Community planners want to show U.S. 61 is treasure byway
Published 12:00 am Tuesday, December 9, 2003
Next to mile markers, city corporate limit signs and road markers may sit a new sign on U.S. 61 soon &045; historic scenic byway.
This path that follows that of the Mississippi River is as rich in culture and history as is its soil and local officials want to showcase that.
Local officials in towns along the road from Vicksburg the Mississippi/Louisiana border have been meeting to work on achieving the designation from the state for the road.
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&uot;The road itself is a major cultural treasure for the whole state,&uot; said Kelly McCaffrey, community planner in Vicksburg. &uot;It’s very diverse. It’s a culture you won’t find anywhere else.&uot;
So far, a preapplication was approved but now the officials must make a formal corridor management plan and hold public hearings.
The towns are hosting a public hearing at 5:30 p.m. Tuesday in Natchez at the city council chambers.
The road, already designated the Great River Road all the way to Minneapolis, Minn., is much more than that, McCaffrey said.
McCaffrey said one of the main goals and purposes of seeking the designation is preservation.
And there is much to preserve.
&uot;The key thing, of course, will be the historic sites,&uot; said Walter Tipton, Natchez tourism director. There is &uot;just a treasure chest of sites that are on the national register of historic places.&uot;
To apply for the designation, there are six areas to cover: cultural, historic, scenic, archaeological, natural and recreational. McCaffrey said there are so many things along this road, it was hard to choose just a couple from each place.
There are many themes people that travel along the road can learn, Tipton said. From southern culture prior to the Civil War with many sites dating between the 1716 to 1865 period, to the first European community, to the Civil War with the military parks, to the life of African-Americans in the south from slavery to the Civil Rights movement &045; there are many histories to be told.
This is not to mention other points of interest like historic churches, the childhood home of Jefferson Davis, Emerald Mound, river commerce, riverboat gaming and so much more.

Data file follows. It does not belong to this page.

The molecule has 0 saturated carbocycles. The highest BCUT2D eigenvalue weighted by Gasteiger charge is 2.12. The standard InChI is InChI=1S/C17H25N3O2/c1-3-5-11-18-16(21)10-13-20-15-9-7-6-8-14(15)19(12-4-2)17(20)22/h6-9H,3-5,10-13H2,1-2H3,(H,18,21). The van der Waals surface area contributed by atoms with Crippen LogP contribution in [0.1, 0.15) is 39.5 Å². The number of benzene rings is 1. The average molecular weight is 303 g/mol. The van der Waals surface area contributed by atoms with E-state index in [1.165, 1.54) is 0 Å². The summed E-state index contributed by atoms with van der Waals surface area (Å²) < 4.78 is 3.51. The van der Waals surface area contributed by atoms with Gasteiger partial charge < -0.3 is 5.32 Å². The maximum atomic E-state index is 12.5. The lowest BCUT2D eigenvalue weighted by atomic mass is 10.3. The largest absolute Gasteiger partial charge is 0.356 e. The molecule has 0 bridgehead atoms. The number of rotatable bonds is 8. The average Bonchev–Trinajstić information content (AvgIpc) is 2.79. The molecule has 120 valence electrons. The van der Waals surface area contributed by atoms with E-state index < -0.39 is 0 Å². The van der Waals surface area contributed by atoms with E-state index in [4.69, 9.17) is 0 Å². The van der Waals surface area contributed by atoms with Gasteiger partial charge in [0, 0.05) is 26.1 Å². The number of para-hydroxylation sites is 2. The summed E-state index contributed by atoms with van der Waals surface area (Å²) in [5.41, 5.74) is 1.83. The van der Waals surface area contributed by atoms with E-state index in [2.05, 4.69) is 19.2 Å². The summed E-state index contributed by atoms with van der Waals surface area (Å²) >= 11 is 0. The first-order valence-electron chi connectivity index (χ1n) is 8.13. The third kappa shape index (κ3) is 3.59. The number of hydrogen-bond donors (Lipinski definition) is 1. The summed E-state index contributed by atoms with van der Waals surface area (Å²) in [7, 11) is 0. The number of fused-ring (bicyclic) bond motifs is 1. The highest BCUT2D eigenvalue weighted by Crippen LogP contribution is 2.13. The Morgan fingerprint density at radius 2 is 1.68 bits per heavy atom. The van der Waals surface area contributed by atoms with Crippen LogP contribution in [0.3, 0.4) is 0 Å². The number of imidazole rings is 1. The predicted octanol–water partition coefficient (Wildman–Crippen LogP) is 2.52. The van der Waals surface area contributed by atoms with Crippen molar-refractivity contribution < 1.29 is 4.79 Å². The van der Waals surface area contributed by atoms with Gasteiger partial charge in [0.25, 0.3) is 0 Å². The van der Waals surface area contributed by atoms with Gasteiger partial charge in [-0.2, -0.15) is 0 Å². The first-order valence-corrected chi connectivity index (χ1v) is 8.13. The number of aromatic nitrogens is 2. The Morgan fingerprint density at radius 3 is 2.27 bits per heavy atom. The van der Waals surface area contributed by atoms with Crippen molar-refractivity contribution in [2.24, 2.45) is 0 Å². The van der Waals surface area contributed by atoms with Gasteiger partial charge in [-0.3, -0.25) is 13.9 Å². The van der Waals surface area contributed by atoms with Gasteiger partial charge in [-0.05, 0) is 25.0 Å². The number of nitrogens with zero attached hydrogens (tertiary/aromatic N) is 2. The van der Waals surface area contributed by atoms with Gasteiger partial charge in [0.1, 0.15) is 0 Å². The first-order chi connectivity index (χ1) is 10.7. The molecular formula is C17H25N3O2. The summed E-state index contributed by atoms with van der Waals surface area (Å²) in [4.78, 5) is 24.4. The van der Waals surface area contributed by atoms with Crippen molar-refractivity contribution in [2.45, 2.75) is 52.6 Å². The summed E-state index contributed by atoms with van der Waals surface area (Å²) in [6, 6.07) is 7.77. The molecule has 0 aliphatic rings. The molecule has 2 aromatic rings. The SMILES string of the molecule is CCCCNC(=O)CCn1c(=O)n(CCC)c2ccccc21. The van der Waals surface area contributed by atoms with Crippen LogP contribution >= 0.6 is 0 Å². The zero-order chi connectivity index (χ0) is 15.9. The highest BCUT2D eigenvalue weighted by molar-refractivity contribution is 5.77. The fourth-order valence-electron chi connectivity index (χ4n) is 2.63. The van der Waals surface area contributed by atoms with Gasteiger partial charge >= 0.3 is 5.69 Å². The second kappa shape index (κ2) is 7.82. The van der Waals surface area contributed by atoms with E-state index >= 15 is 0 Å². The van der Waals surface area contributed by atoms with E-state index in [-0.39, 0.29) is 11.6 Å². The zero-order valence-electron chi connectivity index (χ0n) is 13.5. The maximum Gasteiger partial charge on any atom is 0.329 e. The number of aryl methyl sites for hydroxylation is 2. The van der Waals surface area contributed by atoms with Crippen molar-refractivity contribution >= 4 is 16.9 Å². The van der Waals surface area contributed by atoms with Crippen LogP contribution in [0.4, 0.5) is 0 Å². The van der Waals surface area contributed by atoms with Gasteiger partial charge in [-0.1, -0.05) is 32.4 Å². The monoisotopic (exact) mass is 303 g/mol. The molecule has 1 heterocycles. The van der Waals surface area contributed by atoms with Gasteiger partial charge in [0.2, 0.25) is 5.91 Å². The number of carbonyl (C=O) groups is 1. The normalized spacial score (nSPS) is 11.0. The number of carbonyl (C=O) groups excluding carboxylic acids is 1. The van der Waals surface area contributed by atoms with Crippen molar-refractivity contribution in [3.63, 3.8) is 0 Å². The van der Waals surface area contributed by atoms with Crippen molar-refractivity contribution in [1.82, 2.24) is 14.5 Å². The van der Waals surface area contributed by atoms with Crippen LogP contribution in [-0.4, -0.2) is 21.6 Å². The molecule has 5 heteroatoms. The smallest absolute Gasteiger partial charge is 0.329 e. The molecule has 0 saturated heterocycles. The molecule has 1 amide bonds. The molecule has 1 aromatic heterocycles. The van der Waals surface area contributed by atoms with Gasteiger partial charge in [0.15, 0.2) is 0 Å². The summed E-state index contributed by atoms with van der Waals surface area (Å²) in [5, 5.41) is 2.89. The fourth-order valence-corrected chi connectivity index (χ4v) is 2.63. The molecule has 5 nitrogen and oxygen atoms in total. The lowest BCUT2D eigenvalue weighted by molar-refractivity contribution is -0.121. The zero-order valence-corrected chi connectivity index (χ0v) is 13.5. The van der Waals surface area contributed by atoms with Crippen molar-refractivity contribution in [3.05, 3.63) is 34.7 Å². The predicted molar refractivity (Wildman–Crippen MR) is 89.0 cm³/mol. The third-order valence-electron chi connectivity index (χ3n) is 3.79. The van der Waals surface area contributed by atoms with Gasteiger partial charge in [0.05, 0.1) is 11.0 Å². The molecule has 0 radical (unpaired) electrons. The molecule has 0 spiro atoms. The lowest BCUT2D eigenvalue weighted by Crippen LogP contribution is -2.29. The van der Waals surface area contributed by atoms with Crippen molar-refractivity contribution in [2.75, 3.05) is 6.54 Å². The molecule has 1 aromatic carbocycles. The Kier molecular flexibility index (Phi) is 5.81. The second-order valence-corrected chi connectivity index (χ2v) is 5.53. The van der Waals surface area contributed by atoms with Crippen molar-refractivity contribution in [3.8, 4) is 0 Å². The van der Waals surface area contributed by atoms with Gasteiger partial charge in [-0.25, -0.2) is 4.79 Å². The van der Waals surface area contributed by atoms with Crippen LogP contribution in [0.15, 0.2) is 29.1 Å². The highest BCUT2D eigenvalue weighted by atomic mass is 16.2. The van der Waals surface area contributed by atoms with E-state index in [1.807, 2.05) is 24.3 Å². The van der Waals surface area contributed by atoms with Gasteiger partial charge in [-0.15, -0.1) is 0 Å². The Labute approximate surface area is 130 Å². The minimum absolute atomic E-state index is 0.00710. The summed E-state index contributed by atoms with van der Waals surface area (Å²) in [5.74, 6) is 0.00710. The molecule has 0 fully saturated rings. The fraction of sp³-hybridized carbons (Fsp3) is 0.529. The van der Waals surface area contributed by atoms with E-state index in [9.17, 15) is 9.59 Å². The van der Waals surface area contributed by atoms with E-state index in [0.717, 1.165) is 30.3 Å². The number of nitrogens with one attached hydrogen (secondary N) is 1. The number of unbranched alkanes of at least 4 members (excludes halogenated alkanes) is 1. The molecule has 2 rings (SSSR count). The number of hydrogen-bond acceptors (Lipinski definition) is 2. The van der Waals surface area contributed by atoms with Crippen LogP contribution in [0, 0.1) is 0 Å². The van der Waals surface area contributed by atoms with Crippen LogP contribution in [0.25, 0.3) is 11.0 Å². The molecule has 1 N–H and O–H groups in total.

There are &uot;any number of stories about life along the Mississippi that can be found in Vicksburg, Port Gibson, Natchez and Woodville,&uot; Tipton said.
A committee formed of representatives of the city of Vicksburg, Claiborne County, the city of Natchez and city of Woodville will listen to comments for the formal plan to manage the corridor next Tuesday night at the public hearing.
The plan must be submitted to the state scenic byway committee in December, Tipton said, and the earlies they will know is January.
Then, if they make it, it will be submitted for designation in the 2004 Legislative session.
And with the designation, Tipton sees many other benefits, many of which are already coming to fruition even without it.
The first, he told the Adams County Board of Supervisor’s Monday, is the partnership the towns are forming because of this.
&uot;The partnership between Vicksburg, Port Gibson, Natchez and Woodville will be worth the effort because we will find other ways to partner and promote that corridor,&uot; Tipton said.
Another benefit &045; more tourists.
Tipton and McCaffrey agreed the designation would bring more people, but McCaffrey said it would help the smaller places much more because people would travel from the larger towns and see the smaller towns and little-known sites.
&uot;I think it’s going to greatly increase our ability to attract group tours,&uot; Tipton said. &uot;It’s ideal for people who are trying to experience the Deep South.&uot;
But there is still work to be done to get to the state designation, but from there, Tipton said they would move toward a federal designation.
&uot;Once state has designated that a scenic byway, we can apply to the federal government to be a federal scenic byway,&uot; Tipton said.
&uot;Then there’s a federal grant fund available to scenic, nationally recognized roadways, and we could apply for those grants at that point.&uot;
Those grants fund many things, Tipton said, from implementing a corridor management plan to infrastructure to marketing funds.
Very few programs, he said, provide money for marketing.
&uot;It is really the marketing funds I am most interested in,&uot; Tipton said. &uot;It is the marketing funds that really bring the tourist, economic impacts to town.&uot;